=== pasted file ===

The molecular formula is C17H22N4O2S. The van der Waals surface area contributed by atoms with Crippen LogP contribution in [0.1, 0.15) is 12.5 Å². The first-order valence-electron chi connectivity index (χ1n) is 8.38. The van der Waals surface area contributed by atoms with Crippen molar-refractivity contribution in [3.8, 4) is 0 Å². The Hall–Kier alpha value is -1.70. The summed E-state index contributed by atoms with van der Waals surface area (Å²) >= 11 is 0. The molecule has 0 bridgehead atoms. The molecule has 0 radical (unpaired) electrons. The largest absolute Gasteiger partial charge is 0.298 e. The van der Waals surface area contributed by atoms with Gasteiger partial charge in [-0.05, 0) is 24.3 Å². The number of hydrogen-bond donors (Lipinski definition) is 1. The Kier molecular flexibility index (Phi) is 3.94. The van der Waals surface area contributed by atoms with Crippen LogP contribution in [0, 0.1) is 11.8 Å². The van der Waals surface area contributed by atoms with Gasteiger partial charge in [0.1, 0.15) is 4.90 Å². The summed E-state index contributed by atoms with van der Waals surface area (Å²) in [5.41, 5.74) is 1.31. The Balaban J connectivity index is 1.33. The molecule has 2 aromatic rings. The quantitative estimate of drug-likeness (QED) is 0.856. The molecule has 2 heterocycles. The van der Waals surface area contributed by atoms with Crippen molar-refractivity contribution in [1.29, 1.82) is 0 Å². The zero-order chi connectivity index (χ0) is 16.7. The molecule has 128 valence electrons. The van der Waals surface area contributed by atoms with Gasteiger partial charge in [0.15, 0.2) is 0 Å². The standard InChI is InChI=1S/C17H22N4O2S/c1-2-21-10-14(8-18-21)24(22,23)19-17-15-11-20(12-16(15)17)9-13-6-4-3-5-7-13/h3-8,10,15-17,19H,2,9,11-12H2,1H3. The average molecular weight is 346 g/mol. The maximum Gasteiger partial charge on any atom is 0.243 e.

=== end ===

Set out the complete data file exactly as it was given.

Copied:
The molecular formula is C17H22N4O2S. The van der Waals surface area contributed by atoms with Crippen LogP contribution in [0.1, 0.15) is 12.5 Å². The first-order valence-electron chi connectivity index (χ1n) is 8.38. The van der Waals surface area contributed by atoms with Crippen molar-refractivity contribution in [3.8, 4) is 0 Å². The Hall–Kier alpha value is -1.70. The summed E-state index contributed by atoms with van der Waals surface area (Å²) >= 11 is 0. The molecule has 0 bridgehead atoms. The molecule has 0 radical (unpaired) electrons. The largest absolute Gasteiger partial charge is 0.298 e. The van der Waals surface area contributed by atoms with Gasteiger partial charge in [-0.05, 0) is 24.3 Å². The number of hydrogen-bond donors (Lipinski definition) is 1. The Kier molecular flexibility index (Phi) is 3.94. The van der Waals surface area contributed by atoms with Crippen LogP contribution in [0, 0.1) is 11.8 Å². The van der Waals surface area contributed by atoms with Gasteiger partial charge in [0.1, 0.15) is 4.90 Å². The summed E-state index contributed by atoms with van der Waals surface area (Å²) in [5.41, 5.74) is 1.31. The Balaban J connectivity index is 1.33. The molecule has 2 aromatic rings. The quantitative estimate of drug-likeness (QED) is 0.856. The molecule has 2 heterocycles. The van der Waals surface area contributed by atoms with Crippen molar-refractivity contribution in [1.29, 1.82) is 0 Å². The zero-order chi connectivity index (χ0) is 16.7. The molecule has 128 valence electrons. The van der Waals surface area contributed by atoms with Gasteiger partial charge in [0.15, 0.2) is 0 Å². The standard InChI is InChI=1S/C17H22N4O2S/c1-2-21-10-14(8-18-21)24(22,23)19-17-15-11-20(12-16(15)17)9-13-6-4-3-5-7-13/h3-8,10,15-17,19H,2,9,11-12H2,1H3. The average molecular weight is 346 g/mol. The maximum Gasteiger partial charge on any atom is 0.243 e.